Local art conservators explain what it will take to restore works damaged inside Notre Dame Cathedral fire

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DENVER -- During the fire at Notre Dame Cathedral, policemen and other city leaders formed a human chain to save artwork from inside the building, according to Paris Mayor Anne Hidalgo.

Many of the precious pieces have since been moved to safe locations within the Louvre Museum. It is still unclear how much charring, smoke damage and water damage they may have from the fire.

“I feel pretty confident that stained glass -- as an example -- will be able to be recovered. Metal sculptures very likely, stone sculptures it’s anyone’s guess what degree the soot can be extracted, particularly if parts of the stone are porous at this point,” said Sarah Melching, Silber Director of Conservation at the Denver Art Museum.

At DAM, a team of specialists called conservators perform the delicate work of preservation and restoration of art in the museum’s collection.

“Part of what we do is a restoration. So if there’s a loss to, say, a painting that was water damaged and some of the image material went away, then we would stabilize it first and then, in conversation with the curator, decide to what level we would restore that missing area,” Melching said.

The conservation team is made up of individuals with training in chemistry, art history and studio art. They are experts at performing chemical tests and procedures, matching colors and performing intricate maneuvers on works of art.

Those are the same skills conservators in Paris will employ when beginning the restoration process of the works from Notre Dame.

According to Melching, the next few days are critical in the preservation of the art that has been saved from the cathedral.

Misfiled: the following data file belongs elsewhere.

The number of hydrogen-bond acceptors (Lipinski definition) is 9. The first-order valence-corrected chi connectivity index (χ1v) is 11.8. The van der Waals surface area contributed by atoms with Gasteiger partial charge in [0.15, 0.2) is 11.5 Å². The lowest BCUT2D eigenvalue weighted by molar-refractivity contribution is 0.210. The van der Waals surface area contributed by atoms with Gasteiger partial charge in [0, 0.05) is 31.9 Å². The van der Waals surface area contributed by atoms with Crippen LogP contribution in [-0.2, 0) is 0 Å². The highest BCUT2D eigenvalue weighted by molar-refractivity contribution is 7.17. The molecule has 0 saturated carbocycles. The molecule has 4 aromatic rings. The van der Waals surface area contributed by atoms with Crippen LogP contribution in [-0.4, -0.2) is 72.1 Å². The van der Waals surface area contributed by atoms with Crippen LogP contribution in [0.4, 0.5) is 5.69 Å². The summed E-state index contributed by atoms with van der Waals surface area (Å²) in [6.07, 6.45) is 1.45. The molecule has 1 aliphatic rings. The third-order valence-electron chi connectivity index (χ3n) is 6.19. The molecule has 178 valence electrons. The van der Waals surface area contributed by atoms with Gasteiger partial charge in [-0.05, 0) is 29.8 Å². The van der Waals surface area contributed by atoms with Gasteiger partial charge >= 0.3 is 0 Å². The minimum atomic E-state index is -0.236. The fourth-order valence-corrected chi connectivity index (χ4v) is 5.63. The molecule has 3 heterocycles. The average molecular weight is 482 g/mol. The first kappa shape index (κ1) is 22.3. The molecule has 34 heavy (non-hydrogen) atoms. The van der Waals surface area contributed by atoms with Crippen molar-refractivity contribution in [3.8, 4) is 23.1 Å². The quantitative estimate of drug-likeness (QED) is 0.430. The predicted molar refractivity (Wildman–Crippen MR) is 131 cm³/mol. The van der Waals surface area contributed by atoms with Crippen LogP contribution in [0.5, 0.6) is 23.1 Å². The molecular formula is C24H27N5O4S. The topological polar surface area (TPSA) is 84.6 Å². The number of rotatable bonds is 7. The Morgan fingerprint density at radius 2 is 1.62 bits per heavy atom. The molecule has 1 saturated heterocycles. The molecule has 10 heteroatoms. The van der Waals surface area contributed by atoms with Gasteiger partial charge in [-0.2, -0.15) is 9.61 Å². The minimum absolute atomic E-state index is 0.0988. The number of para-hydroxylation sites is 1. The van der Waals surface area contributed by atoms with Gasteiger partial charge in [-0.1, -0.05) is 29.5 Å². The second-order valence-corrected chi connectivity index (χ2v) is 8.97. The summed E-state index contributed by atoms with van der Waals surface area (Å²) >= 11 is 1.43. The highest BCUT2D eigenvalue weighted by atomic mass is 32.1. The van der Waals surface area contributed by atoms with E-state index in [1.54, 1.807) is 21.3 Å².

“Within 72 hours, that’s when mold can start to form and that’s kind of a crucial time frame that you want to address for things that are particularly water damaged,” Melching said.

Books, papers and photographs can sometimes be saved from mold by wrapping and freeze-drying the items. According to Melching, conservators may also place items under vacuum to extract moisture.

Soot and smoke will likely be the other big problems facing French conservators.

“There are various kind of chemicals that we can use to clean surfaces,” Melching said.

Some works may simply require clean water and soft cloths. Others may require further bleaching to remove stains. They can also employ a dry cleaning method using a soot sponge, which is similar to a dense cosmetic sponge.

“I think the outcomes will be mostly positive,” Melching said.

It is too early to estimate how long restoration of the Notre Dame artworks may take. Some pieces with little damage could be finished within a few weeks. Others may take substantially longer.

“These are long-term efforts,” Melching said. “I remember when the library in Leningrad burned in 1987. Recovery efforts are still ongoing.”

More information about art recovery efforts can be found here.

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